When a husband or wife needs Medicaid in a nursing home, the Department of Children and Families allocates to the well spouse a portion of the nursing home spouse’s income. The income allowance brings the “well spouse’s” total income to a range between $1991 and $2981. A higher figure is applicable when the well spouse has high “shelter expenses.” Shelter expenses include mortgage or rent, taxes, utilities and home owners’ insurance.
Sometimes, even with a diversion of a portion of the nursing home spouse’s income, the well spouse does not have sufficient income to meet budgetary demands. If the well spouse’s assets are not sufficient to support the well spouse’s anticipated lifetime needs, and the nursing home spouse has a substantial amount of income being paid to the nursing home, it is possible to seek a court order to increase the amount of the sick spouse’s income diverted to the well spouse.
This court order can be obtained either in a guardianship proceeding or in a proceeding for support unconnected with dissolution of marriage. A greater diversion of income to the well spouse will not impact the quality of care that the sick spouse receives. Whenever legal proceedings are necessary there is some risk that the Judge will not agree with request. There is also cost associated with the proceeding. However if the proposed increase in income to the well spouse exceeds several hundred dollars and the spouse in the nursing home is expected to live at least six months, the risk and cost is usually justified.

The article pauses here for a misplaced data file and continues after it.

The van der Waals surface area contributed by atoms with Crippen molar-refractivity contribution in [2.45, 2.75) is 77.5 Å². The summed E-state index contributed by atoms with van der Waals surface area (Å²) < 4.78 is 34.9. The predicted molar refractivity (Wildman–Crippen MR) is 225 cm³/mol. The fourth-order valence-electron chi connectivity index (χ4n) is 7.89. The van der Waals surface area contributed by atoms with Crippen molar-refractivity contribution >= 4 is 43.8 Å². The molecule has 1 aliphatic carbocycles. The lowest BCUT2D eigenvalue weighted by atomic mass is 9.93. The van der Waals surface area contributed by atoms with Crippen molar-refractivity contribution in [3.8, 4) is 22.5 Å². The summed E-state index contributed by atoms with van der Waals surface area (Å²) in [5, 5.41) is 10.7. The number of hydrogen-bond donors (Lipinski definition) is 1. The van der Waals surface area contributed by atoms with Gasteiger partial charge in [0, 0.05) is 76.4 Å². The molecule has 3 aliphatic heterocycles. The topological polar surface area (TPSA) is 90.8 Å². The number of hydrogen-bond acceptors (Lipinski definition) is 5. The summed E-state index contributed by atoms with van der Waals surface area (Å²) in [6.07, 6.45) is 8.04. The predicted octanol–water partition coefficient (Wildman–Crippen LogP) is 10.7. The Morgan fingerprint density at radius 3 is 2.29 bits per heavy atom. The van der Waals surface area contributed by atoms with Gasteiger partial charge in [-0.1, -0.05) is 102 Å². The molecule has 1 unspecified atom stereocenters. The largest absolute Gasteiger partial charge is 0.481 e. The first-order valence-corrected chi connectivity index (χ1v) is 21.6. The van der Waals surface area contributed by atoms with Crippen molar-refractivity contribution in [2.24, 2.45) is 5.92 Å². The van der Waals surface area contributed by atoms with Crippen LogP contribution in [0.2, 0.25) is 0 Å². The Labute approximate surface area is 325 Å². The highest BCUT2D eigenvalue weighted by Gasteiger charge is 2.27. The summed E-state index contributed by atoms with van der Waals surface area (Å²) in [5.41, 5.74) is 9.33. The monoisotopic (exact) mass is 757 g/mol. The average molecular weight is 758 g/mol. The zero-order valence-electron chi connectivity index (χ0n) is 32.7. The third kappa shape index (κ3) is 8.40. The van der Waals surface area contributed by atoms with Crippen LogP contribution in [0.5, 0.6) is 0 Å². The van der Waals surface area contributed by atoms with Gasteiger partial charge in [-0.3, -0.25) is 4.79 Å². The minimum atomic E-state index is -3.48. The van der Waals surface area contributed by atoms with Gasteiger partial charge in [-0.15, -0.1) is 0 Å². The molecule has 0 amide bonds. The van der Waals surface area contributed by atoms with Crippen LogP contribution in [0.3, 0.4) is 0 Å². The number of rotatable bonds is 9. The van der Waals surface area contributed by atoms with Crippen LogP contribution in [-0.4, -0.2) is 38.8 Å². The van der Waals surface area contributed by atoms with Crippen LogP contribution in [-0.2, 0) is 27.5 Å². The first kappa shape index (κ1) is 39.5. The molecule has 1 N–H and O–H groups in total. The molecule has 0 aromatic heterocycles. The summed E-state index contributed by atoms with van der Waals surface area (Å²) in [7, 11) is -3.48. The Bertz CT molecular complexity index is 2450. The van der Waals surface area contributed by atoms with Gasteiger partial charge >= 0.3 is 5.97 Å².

I recently pursued such a court order when I represented a wife, whose husband had a substantial civil service pension and who had little income of her own, had a house in Olde Naples, which costs a considerable amount to maintain. We were able to increase her share of income by over $1000 per month.
Considerations about income diversion is one of the many issues that need to be considered when applying for Medicaid.